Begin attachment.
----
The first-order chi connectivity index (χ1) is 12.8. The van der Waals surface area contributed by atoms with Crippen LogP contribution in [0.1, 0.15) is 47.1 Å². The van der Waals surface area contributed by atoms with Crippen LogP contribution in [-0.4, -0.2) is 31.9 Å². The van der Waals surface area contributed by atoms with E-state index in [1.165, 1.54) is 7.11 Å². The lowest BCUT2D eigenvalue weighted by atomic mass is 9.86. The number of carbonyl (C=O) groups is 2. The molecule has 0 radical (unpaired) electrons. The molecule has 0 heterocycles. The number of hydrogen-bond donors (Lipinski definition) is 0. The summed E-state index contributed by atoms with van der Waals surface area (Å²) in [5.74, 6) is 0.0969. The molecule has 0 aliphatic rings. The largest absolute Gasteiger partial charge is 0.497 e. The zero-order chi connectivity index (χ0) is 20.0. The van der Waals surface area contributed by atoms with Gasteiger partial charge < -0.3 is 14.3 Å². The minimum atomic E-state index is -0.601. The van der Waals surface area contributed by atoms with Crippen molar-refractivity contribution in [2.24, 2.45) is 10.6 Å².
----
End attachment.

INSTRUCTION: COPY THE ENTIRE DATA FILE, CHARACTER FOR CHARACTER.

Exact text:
The first-order chi connectivity index (χ1) is 12.8. The van der Waals surface area contributed by atoms with Crippen LogP contribution in [0.1, 0.15) is 47.1 Å². The van der Waals surface area contributed by atoms with Crippen LogP contribution in [-0.4, -0.2) is 31.9 Å². The van der Waals surface area contributed by atoms with E-state index in [1.165, 1.54) is 7.11 Å². The lowest BCUT2D eigenvalue weighted by atomic mass is 9.86. The number of carbonyl (C=O) groups is 2. The molecule has 0 radical (unpaired) electrons. The molecule has 0 heterocycles. The number of hydrogen-bond donors (Lipinski definition) is 0. The summed E-state index contributed by atoms with van der Waals surface area (Å²) in [5.74, 6) is 0.0969. The molecule has 0 aliphatic rings. The largest absolute Gasteiger partial charge is 0.497 e. The zero-order chi connectivity index (χ0) is 20.0. The van der Waals surface area contributed by atoms with Gasteiger partial charge < -0.3 is 14.3 Å². The minimum atomic E-state index is -0.601. The van der Waals surface area contributed by atoms with Crippen molar-refractivity contribution in [2.24, 2.45) is 10.6 Å².